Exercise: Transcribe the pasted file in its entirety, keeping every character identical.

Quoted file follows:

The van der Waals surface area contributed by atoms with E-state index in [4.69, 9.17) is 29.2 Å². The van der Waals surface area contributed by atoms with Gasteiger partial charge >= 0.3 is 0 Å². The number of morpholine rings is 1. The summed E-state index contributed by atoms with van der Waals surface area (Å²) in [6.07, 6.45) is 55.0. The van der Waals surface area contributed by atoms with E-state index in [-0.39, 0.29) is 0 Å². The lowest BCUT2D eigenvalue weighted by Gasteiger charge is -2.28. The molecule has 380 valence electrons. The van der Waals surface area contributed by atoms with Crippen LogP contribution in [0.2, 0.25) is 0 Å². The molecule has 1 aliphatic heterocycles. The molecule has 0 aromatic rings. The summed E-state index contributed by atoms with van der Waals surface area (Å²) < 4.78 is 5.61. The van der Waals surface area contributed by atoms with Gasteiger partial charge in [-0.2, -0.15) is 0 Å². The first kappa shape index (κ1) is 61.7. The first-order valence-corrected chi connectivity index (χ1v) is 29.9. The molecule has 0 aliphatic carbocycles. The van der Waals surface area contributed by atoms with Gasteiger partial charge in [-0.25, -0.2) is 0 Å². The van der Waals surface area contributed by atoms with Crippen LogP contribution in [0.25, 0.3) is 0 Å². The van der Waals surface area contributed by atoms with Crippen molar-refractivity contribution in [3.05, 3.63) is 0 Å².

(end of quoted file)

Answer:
The van der Waals surface area contributed by atoms with E-state index in [4.69, 9.17) is 29.2 Å². The van der Waals surface area contributed by atoms with Gasteiger partial charge >= 0.3 is 0 Å². The number of morpholine rings is 1. The summed E-state index contributed by atoms with van der Waals surface area (Å²) in [6.07, 6.45) is 55.0. The van der Waals surface area contributed by atoms with E-state index in [-0.39, 0.29) is 0 Å². The lowest BCUT2D eigenvalue weighted by Gasteiger charge is -2.28. The molecule has 380 valence electrons. The van der Waals surface area contributed by atoms with Crippen LogP contribution in [0.2, 0.25) is 0 Å². The molecule has 1 aliphatic heterocycles. The molecule has 0 aromatic rings. The summed E-state index contributed by atoms with van der Waals surface area (Å²) < 4.78 is 5.61. The van der Waals surface area contributed by atoms with Gasteiger partial charge in [-0.2, -0.15) is 0 Å². The first kappa shape index (κ1) is 61.7. The first-order valence-corrected chi connectivity index (χ1v) is 29.9. The molecule has 0 aliphatic carbocycles. The van der Waals surface area contributed by atoms with Gasteiger partial charge in [-0.25, -0.2) is 0 Å². The van der Waals surface area contributed by atoms with Crippen LogP contribution in [0.25, 0.3) is 0 Å². The van der Waals surface area contributed by atoms with Crippen molar-refractivity contribution in [3.05, 3.63) is 0 Å².